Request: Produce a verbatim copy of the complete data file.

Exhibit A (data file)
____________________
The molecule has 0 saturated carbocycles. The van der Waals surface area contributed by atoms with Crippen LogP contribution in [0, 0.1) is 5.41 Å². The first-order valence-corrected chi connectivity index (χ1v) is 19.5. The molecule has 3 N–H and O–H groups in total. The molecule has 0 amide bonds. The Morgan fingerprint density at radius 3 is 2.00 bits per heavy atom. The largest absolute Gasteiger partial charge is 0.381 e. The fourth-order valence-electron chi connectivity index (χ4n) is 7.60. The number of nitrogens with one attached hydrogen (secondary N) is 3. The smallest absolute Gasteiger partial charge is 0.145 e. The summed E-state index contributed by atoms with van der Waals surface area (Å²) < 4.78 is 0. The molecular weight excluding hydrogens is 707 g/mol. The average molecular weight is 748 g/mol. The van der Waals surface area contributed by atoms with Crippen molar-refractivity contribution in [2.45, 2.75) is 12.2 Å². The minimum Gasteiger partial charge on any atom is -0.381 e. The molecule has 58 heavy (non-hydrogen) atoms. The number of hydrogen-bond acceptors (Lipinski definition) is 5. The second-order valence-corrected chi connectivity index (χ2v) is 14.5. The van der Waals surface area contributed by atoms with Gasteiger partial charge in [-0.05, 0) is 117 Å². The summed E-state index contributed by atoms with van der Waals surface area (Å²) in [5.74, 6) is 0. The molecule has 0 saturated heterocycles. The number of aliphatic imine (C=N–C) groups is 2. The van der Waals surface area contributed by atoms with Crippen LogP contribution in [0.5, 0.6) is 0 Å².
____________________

The molecule has 0 saturated carbocycles. The van der Waals surface area contributed by atoms with Crippen LogP contribution in [0, 0.1) is 5.41 Å². The first-order valence-corrected chi connectivity index (χ1v) is 19.5. The molecule has 3 N–H and O–H groups in total. The molecule has 0 amide bonds. The Morgan fingerprint density at radius 3 is 2.00 bits per heavy atom. The largest absolute Gasteiger partial charge is 0.381 e. The fourth-order valence-electron chi connectivity index (χ4n) is 7.60. The number of nitrogens with one attached hydrogen (secondary N) is 3. The smallest absolute Gasteiger partial charge is 0.145 e. The summed E-state index contributed by atoms with van der Waals surface area (Å²) < 4.78 is 0. The molecular weight excluding hydrogens is 707 g/mol. The average molecular weight is 748 g/mol. The van der Waals surface area contributed by atoms with Crippen molar-refractivity contribution in [2.45, 2.75) is 12.2 Å². The minimum Gasteiger partial charge on any atom is -0.381 e. The molecule has 58 heavy (non-hydrogen) atoms. The number of hydrogen-bond acceptors (Lipinski definition) is 5. The second-order valence-corrected chi connectivity index (χ2v) is 14.5. The van der Waals surface area contributed by atoms with Gasteiger partial charge in [-0.05, 0) is 117 Å². The summed E-state index contributed by atoms with van der Waals surface area (Å²) in [5.74, 6) is 0. The molecule has 0 saturated heterocycles. The number of aliphatic imine (C=N–C) groups is 2. The van der Waals surface area contributed by atoms with Crippen LogP contribution in [0.5, 0.6) is 0 Å².